As mentioned previously, the ink that is injected into the skin gets stored in the macrophages of the dermis, the second from the above skin layer.
If an inexperienced artist makes the mistake of inserting the needle a bit too high, into the epidermis, then the tattoo is doomed to fade quickly!
How exactly does the tattoo fading happen?
It is already known that long-term tattoo persistence largely relies on macrophage renewal in the dermis.
Typically the lifespan of such a macrophage is of months to years. At the end of the lifespan. the cell dies and releases the so far stored ink into its close surroundings.
Because the size of the ink particles is too big for them to leave their location, they remain at the site of tattooing where they are later recaptured by the newly incoming macrophages from the blood.
Yet, if the skin loses its compactness and integrity, it may not be a great barrier for the large ink molecules anymore. That then forces the ink to sink deeper into the so-called reticular dermis.
Such a process gives the tattoo the unwanted faded and blurred appearance.
Does our body’s immune system detect and remove the ink?
Technically, yes and no! Let me elaborate on what our immune system exactly do with tattoo ink.
Generally, macrophages are the immune cells, medically speaking, they are capable of phagocytosis, or “devouring” pathogens like bacteria. Our immune system only does so once they recognize foreign elements in our system.
Similarly, the skin macrophages treat the injected ink as such, nonetheless, contrarily to the bacteria, they are not able to process and remove it.
Thus, yes, our body’s immune system does recognize the ink as something foreign and acts as if it wanted to remove it. Nevertheless, it has a totally opposite effect without the macrophages in the dermis.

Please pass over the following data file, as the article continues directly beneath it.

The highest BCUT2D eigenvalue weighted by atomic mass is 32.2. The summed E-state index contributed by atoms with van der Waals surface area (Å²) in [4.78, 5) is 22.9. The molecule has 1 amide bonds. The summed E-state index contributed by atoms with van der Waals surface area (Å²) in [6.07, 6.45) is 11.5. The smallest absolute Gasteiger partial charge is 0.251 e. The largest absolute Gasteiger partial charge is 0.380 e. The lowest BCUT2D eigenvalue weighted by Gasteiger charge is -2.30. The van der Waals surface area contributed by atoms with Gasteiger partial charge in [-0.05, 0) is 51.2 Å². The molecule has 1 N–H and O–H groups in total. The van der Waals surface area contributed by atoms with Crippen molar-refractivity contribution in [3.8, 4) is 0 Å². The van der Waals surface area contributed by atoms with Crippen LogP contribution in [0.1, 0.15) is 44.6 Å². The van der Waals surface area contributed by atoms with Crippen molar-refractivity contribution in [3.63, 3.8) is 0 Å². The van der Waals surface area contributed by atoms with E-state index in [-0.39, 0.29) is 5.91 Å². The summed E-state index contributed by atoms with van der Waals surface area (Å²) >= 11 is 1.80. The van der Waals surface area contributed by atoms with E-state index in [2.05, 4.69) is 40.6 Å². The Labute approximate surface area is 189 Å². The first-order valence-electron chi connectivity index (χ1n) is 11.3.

How does laser tattoo removal work?
Once you had decided that your tattoo no longer suits you, you can always remove it. In such a case, laser removal is one of the most common and effective techniques.
Briefly, specially adjusted laser beams lead to the destruction of ink-storing dermis macrophages, the fragmentation of the released ink, and its subsequent transportation via the lymphatic vasculature.
The laser energy which disrupts the ink-storing macrophages generates heat in the local tissue. This process, on the other hand, creates the gas vapor and steam, resulting in epidermal and dermal vacuoles or whitening.
As much as the formation of the vacuoles eventually leads to the successful removal of a tattoo.
How long does it take for a tattoo to fade completely after laser removal?
During the long laser treatment session, at one point the formed vacuoles start to scatter the laser light. That makes the tattoo removal process neither sufficient nor effective.
For this reason, multiple removal sessions are needed, each spaced approximately 6 to 8 weeks apart from another. At the same time, many people start to see their ink fading after 3 – 4 subsequent appointments.
Accordingly, you can expect the fading to start after a few months into the laser removal treatment and complete fading about a year of continuous sitting.
Simultaneously, proper after removal care is crucial in the fading of your tattoo.
For the first few days after treatment, keep reapplying antibiotic ointment recommended by your laser technician every time you change your protective gauze.
After a couple of days, you can remove the bandage and start applying healing ointments containing vitamin E, Corticosteroids, or other recommended ingredients.
Meanwhile, do not forget about wearing a high SPF sunscreen every day. It is indeed imperative during the regeneration period for effective healing and effect.